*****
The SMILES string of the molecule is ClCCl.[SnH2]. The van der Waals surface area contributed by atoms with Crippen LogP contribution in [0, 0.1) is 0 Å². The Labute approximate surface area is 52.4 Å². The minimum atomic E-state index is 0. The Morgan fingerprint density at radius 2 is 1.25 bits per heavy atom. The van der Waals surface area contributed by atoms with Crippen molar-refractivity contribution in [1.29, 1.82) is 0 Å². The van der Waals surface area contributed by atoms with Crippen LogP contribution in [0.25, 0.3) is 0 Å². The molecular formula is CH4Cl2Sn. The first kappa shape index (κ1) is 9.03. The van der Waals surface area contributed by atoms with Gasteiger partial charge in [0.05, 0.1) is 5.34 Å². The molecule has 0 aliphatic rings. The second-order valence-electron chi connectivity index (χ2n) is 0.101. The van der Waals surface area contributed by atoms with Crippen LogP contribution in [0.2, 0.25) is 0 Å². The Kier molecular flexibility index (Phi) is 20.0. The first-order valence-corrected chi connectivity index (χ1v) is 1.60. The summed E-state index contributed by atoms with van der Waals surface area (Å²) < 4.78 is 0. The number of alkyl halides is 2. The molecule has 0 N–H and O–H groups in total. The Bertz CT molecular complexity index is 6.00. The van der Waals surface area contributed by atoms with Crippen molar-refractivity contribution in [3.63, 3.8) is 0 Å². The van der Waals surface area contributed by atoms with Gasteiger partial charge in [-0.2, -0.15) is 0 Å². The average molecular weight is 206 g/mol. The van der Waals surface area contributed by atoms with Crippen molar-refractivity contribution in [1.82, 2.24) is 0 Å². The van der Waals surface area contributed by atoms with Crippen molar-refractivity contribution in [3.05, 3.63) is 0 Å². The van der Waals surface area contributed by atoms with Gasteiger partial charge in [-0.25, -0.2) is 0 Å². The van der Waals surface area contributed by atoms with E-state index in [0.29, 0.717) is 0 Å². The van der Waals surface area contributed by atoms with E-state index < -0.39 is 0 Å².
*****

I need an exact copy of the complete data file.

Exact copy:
The SMILES string of the molecule is ClCCl.[SnH2]. The van der Waals surface area contributed by atoms with Crippen LogP contribution in [0, 0.1) is 0 Å². The Labute approximate surface area is 52.4 Å². The minimum atomic E-state index is 0. The Morgan fingerprint density at radius 2 is 1.25 bits per heavy atom. The van der Waals surface area contributed by atoms with Crippen molar-refractivity contribution in [1.29, 1.82) is 0 Å². The van der Waals surface area contributed by atoms with Crippen LogP contribution in [0.25, 0.3) is 0 Å². The molecular formula is CH4Cl2Sn. The first kappa shape index (κ1) is 9.03. The van der Waals surface area contributed by atoms with Gasteiger partial charge in [0.05, 0.1) is 5.34 Å². The molecule has 0 aliphatic rings. The second-order valence-electron chi connectivity index (χ2n) is 0.101. The van der Waals surface area contributed by atoms with Crippen LogP contribution in [0.2, 0.25) is 0 Å². The Kier molecular flexibility index (Phi) is 20.0. The first-order valence-corrected chi connectivity index (χ1v) is 1.60. The summed E-state index contributed by atoms with van der Waals surface area (Å²) < 4.78 is 0. The number of alkyl halides is 2. The molecule has 0 N–H and O–H groups in total. The Bertz CT molecular complexity index is 6.00. The van der Waals surface area contributed by atoms with Crippen molar-refractivity contribution in [3.63, 3.8) is 0 Å². The van der Waals surface area contributed by atoms with Gasteiger partial charge in [-0.2, -0.15) is 0 Å². The average molecular weight is 206 g/mol. The van der Waals surface area contributed by atoms with Crippen molar-refractivity contribution in [1.82, 2.24) is 0 Å². The van der Waals surface area contributed by atoms with Crippen molar-refractivity contribution in [3.05, 3.63) is 0 Å². The van der Waals surface area contributed by atoms with Gasteiger partial charge in [-0.25, -0.2) is 0 Å². The van der Waals surface area contributed by atoms with E-state index in [0.29, 0.717) is 0 Å². The van der Waals surface area contributed by atoms with E-state index < -0.39 is 0 Å².